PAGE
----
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Print view: On Monday, E. J. Dionne played dumb. On Tuesday, along came Cohen
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RICHARD’S TURN TO CRY! On Monday, E. J. Dionne played dumb. On Tuesday, along came Cohen: // link // print // previous // next //

The gods continue their laughter: For years, we’ve asked a basic question: Is it possible that our mainstream “journalism” is really a joke of the gods? Could it be that our “journalists” are really androids, sent here to trigger divine amusement? Surely, no human could be as strange as our “journalists” seem to be.

Consider four manifestations. All occurred on Tuesday:

Republicans may repeal or roll back health care: Wow! In yesterday’s front-page lede story, the New York Times warned us rubes about the repeal of health care. Robert Pear (if he really is Robert Pear) started his report like this:

PEAR (9/21/10): Republicans are serious. Hopeful of picking up substantial numbers of seats in the Congressional elections, they are developing plans to try to repeal or roll back President Obama’s new health care law.

This goal, though not fleshed out in a detailed legislative proposal, is much more than a campaign slogan. That conclusion emerged from interviews with a wide range of Republican lawmakers, who said they were determined to chip away at the law if they could not dismantle it.

Wow! Republicans are serious about developing plans to try to repeal or roll back Obama’s health care law! It’s much more than a campaign slogan! This excitement topped the Times’ front page. It wasn’t until midway through his report, on page A20, that “Pear” said this, in passing:

PEAR: Efforts at repeal face several hurdles:

Not even the most optimistic Republicans expect to gain the two-thirds majorities that would be needed to overcome a veto.

Translation: Efforts at repeal face several hurdles, including the fact that it can’t be done! But so what? After this fleeting glimpse of reality—so fleeting that many readers surely didn’t grasp what this statement actually meant—Pear returned to a long, puzzling discussion of the fact that “Republicans are serious” about repeal.

Surely, no human produced that report. Was it a joke of the gods?

Chris Matthews is thoroughly scripted on Newt: Last week, we discussed a long-standing tenet of Hard Pundit Law: Newt Gingrich must be described as a very smart man, as a man of impressive ideas. On last night’s Hardball, Chris Matthews recited this deathless script, even as he battered Gingrich for his current serial lunacy:

MATTHEWS (9/21/10): Gentlemen, I’m amazed. I don’t know what to say. I’m going to let you talk. Gene Robinson: Why is he saying this stuff?


But why is Newt—Newt has had a reputation for having an IQ. He doesn’t have a drinking problem like Joe McCarthy did. What is his excuse for saying things that clearly aren’t true? ... These comments keep getting higher and higher on the crazy score from a man who’s not crazy.

In fact, Gingrich has always said and done crazy things—and pundits have always feigned surprise, since he has such a high IQ! Surely, no human could be this scripted, after all these crazy years. Was Matthews’ scripted recitation the latest joke of the gods?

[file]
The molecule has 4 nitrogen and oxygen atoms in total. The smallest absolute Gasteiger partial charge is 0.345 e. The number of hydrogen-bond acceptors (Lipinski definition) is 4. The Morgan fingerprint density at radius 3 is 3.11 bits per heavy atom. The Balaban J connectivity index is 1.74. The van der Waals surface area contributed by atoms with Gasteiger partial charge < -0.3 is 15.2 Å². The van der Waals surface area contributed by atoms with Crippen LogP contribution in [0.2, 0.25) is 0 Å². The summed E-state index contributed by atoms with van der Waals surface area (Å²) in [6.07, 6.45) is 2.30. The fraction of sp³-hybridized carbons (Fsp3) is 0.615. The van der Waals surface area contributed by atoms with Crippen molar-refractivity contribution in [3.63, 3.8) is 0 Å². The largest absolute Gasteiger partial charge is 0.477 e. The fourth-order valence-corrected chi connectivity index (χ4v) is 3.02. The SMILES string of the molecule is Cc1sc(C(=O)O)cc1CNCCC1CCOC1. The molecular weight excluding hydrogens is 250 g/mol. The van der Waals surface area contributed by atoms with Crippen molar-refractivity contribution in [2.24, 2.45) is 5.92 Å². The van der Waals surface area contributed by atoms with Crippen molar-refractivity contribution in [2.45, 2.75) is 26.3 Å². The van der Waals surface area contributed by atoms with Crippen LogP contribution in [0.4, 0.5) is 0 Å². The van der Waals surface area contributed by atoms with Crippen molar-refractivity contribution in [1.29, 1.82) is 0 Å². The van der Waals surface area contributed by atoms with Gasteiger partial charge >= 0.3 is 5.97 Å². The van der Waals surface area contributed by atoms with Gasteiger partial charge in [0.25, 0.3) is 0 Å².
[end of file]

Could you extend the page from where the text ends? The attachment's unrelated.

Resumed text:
Chris Matthews hasn’t heard of the GOP: Last night, Matthews devoted one full segment to Velma Hart, the know-nothing belly-acher who ate up time at Obama’s town hall complaining about Obama’s economic performance. Like that Chicago law professor, Hart has spent a lot of time complaining about how hard it’s getting to be to send two kids to private school while maintain a preferred life-style.

Obviously, everyone knows that the economy is in very bad shape. But on Hardball, Hart belly-ached steadily about the fact that Obama hasn’t fixed everything yet. But when Matthews asked her what Obama could have done, she quickly observed that she doesn’t know. (“I absolutely don’t know the answer to that,” she volunteered, when Matthews asked what Obama could do to lower the unemployment rate.) Most remarkably, Matthews never asked her if she thought the fault mainly lay with Obama, or with the bloc of Senate Republicans who have opposed all his proffered plans.

Hart is a dime-a-dozen, know-nothing belly-acher. By her own admission, she has no idea what could be done to fix the economy. But truly, it was absurd to see this whole segment unfold without the word “Republican” ever being uttered. Does Hart think Obama was elected king? Fawning over his guest’s brilliant hot-dogs-and-beans rhetoric, Matthews never asked.

By rule of law, teachers don’t cheat: On last night’s NewsHour, John Tulenko did a report on a hot topic—“paying teachers based on their performance,” as Jim Lehrer put it. Tim Webb, the Tennessee education commissioner, voiced support for this idea. Then, Tulenko asked an “educational expert” to discuss the possible down-sides.

Richard Rothstein rattled on. But an obvious problem escaped any mention, exactly as it has been scripted for the past forty years:

TULENKO (9/21/10): Others are skeptical.

ROTHSTEIN: I think they're doing tremendous damage by promoting this. It would terribly corrupt American education.

TULENKO: Policy analyst Richard Rothstein worries about the way states like Tennessee measure performance: by relying heavily on test scores.

ROTHSTEIN: The best way to get higher test scores is to prep for tests, to give a lot of instruction in test preparation and test-taking skills, not in the underlying subject. It's to focus on the children who are closest to the passing point and ignore other children. There are all kinds of ways that we can boost test scores that don't contribute to improved instruction.

“There are all kinds of ways we can boost test scores,” Rothstein worriedly said. But he failed to mention one obvious way: Sometimes, teachers and principals flat-out cheat to improve those test score! In these cases, they don’t “give a lot of instruction in test-taking skills” (or “teach to the test”). In these cases, teachers and principals flat-out cheat, in various ways.